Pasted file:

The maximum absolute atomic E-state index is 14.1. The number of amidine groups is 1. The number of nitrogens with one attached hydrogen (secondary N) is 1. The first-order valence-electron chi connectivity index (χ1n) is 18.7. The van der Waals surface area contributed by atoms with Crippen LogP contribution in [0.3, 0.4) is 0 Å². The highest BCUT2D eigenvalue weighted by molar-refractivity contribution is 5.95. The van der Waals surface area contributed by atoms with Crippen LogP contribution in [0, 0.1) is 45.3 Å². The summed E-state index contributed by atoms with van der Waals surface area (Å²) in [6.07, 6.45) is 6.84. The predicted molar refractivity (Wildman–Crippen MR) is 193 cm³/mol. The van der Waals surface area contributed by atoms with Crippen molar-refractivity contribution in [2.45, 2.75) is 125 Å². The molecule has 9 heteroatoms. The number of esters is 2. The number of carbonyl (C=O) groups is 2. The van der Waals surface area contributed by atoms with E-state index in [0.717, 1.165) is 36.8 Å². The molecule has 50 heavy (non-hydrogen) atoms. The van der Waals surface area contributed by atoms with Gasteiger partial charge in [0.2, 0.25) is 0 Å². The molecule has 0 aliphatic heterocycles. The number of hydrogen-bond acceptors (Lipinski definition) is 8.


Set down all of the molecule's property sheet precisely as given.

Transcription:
The maximum absolute atomic E-state index is 14.1. The number of amidine groups is 1. The number of nitrogens with one attached hydrogen (secondary N) is 1. The first-order valence-electron chi connectivity index (χ1n) is 18.7. The van der Waals surface area contributed by atoms with Crippen LogP contribution in [0.3, 0.4) is 0 Å². The highest BCUT2D eigenvalue weighted by molar-refractivity contribution is 5.95. The van der Waals surface area contributed by atoms with Crippen LogP contribution in [0, 0.1) is 45.3 Å². The summed E-state index contributed by atoms with van der Waals surface area (Å²) in [6.07, 6.45) is 6.84. The predicted molar refractivity (Wildman–Crippen MR) is 193 cm³/mol. The van der Waals surface area contributed by atoms with Crippen molar-refractivity contribution in [2.45, 2.75) is 125 Å². The molecule has 9 heteroatoms. The number of esters is 2. The number of carbonyl (C=O) groups is 2. The van der Waals surface area contributed by atoms with E-state index in [0.717, 1.165) is 36.8 Å². The molecule has 50 heavy (non-hydrogen) atoms. The van der Waals surface area contributed by atoms with Gasteiger partial charge in [0.2, 0.25) is 0 Å². The molecule has 0 aliphatic heterocycles. The number of hydrogen-bond acceptors (Lipinski definition) is 8.